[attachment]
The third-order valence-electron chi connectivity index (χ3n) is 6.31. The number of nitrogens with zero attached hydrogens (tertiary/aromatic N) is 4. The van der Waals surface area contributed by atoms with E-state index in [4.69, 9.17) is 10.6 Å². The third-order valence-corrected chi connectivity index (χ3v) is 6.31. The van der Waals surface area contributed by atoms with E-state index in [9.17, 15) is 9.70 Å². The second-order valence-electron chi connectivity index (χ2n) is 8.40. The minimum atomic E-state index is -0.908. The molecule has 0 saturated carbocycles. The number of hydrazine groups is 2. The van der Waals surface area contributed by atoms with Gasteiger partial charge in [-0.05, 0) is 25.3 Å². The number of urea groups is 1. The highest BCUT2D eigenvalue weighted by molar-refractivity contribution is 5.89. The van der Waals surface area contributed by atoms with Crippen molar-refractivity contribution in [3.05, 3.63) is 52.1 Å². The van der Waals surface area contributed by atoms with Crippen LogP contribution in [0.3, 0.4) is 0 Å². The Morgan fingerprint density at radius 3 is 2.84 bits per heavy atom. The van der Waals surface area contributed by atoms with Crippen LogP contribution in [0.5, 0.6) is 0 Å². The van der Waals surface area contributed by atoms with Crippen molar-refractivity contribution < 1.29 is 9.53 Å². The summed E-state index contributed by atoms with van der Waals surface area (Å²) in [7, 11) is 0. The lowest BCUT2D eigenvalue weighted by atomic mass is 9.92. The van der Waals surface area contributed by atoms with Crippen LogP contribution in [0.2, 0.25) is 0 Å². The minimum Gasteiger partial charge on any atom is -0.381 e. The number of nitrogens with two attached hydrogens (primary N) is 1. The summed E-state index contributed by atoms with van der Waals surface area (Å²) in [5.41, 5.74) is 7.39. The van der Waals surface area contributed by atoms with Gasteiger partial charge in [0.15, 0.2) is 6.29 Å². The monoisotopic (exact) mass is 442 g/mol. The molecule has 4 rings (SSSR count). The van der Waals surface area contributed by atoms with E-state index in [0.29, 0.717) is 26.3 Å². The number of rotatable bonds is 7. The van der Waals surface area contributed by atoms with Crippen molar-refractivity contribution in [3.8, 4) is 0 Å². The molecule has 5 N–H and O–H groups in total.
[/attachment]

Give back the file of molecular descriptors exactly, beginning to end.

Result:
The third-order valence-electron chi connectivity index (χ3n) is 6.31. The number of nitrogens with zero attached hydrogens (tertiary/aromatic N) is 4. The van der Waals surface area contributed by atoms with E-state index in [4.69, 9.17) is 10.6 Å². The third-order valence-corrected chi connectivity index (χ3v) is 6.31. The van der Waals surface area contributed by atoms with E-state index in [9.17, 15) is 9.70 Å². The second-order valence-electron chi connectivity index (χ2n) is 8.40. The minimum atomic E-state index is -0.908. The molecule has 0 saturated carbocycles. The number of hydrazine groups is 2. The van der Waals surface area contributed by atoms with Gasteiger partial charge in [-0.05, 0) is 25.3 Å². The number of urea groups is 1. The highest BCUT2D eigenvalue weighted by molar-refractivity contribution is 5.89. The van der Waals surface area contributed by atoms with Crippen molar-refractivity contribution in [3.05, 3.63) is 52.1 Å². The van der Waals surface area contributed by atoms with Crippen LogP contribution in [0.3, 0.4) is 0 Å². The Morgan fingerprint density at radius 3 is 2.84 bits per heavy atom. The van der Waals surface area contributed by atoms with Crippen LogP contribution in [0.5, 0.6) is 0 Å². The van der Waals surface area contributed by atoms with Crippen molar-refractivity contribution < 1.29 is 9.53 Å². The summed E-state index contributed by atoms with van der Waals surface area (Å²) in [7, 11) is 0. The lowest BCUT2D eigenvalue weighted by atomic mass is 9.92. The van der Waals surface area contributed by atoms with Crippen LogP contribution in [0.2, 0.25) is 0 Å². The minimum Gasteiger partial charge on any atom is -0.381 e. The number of nitrogens with two attached hydrogens (primary N) is 1. The summed E-state index contributed by atoms with van der Waals surface area (Å²) in [5.41, 5.74) is 7.39. The van der Waals surface area contributed by atoms with Gasteiger partial charge in [0.15, 0.2) is 6.29 Å². The monoisotopic (exact) mass is 442 g/mol. The molecule has 4 rings (SSSR count). The van der Waals surface area contributed by atoms with E-state index in [0.29, 0.717) is 26.3 Å². The number of rotatable bonds is 7. The van der Waals surface area contributed by atoms with Crippen molar-refractivity contribution in [3.8, 4) is 0 Å². The molecule has 5 N–H and O–H groups in total.